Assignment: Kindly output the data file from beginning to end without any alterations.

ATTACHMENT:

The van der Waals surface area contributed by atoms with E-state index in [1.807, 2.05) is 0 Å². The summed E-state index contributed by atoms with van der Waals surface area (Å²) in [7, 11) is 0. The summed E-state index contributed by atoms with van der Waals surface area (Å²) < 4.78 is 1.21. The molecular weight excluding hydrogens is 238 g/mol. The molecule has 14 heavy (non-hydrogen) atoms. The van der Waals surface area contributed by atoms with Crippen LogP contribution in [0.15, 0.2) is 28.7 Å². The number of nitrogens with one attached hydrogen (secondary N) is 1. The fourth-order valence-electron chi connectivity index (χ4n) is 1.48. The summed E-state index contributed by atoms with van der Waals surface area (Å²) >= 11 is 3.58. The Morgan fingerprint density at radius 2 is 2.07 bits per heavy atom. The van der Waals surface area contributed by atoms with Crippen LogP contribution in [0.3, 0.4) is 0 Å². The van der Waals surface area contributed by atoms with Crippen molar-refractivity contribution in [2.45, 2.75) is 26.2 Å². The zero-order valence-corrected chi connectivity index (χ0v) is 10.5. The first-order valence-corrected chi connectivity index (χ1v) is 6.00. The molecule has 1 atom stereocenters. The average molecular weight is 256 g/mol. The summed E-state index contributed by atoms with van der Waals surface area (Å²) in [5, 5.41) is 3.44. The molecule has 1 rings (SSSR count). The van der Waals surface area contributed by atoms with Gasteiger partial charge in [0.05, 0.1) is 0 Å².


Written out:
The van der Waals surface area contributed by atoms with E-state index in [1.807, 2.05) is 0 Å². The summed E-state index contributed by atoms with van der Waals surface area (Å²) in [7, 11) is 0. The summed E-state index contributed by atoms with van der Waals surface area (Å²) < 4.78 is 1.21. The molecular weight excluding hydrogens is 238 g/mol. The molecule has 14 heavy (non-hydrogen) atoms. The van der Waals surface area contributed by atoms with Crippen LogP contribution in [0.15, 0.2) is 28.7 Å². The number of nitrogens with one attached hydrogen (secondary N) is 1. The fourth-order valence-electron chi connectivity index (χ4n) is 1.48. The summed E-state index contributed by atoms with van der Waals surface area (Å²) >= 11 is 3.58. The Morgan fingerprint density at radius 2 is 2.07 bits per heavy atom. The van der Waals surface area contributed by atoms with Crippen LogP contribution in [0.3, 0.4) is 0 Å². The van der Waals surface area contributed by atoms with Crippen molar-refractivity contribution in [2.45, 2.75) is 26.2 Å². The zero-order valence-corrected chi connectivity index (χ0v) is 10.5. The first-order valence-corrected chi connectivity index (χ1v) is 6.00. The molecule has 1 atom stereocenters. The average molecular weight is 256 g/mol. The summed E-state index contributed by atoms with van der Waals surface area (Å²) in [5, 5.41) is 3.44. The molecule has 1 rings (SSSR count). The van der Waals surface area contributed by atoms with Gasteiger partial charge in [0.05, 0.1) is 0 Å².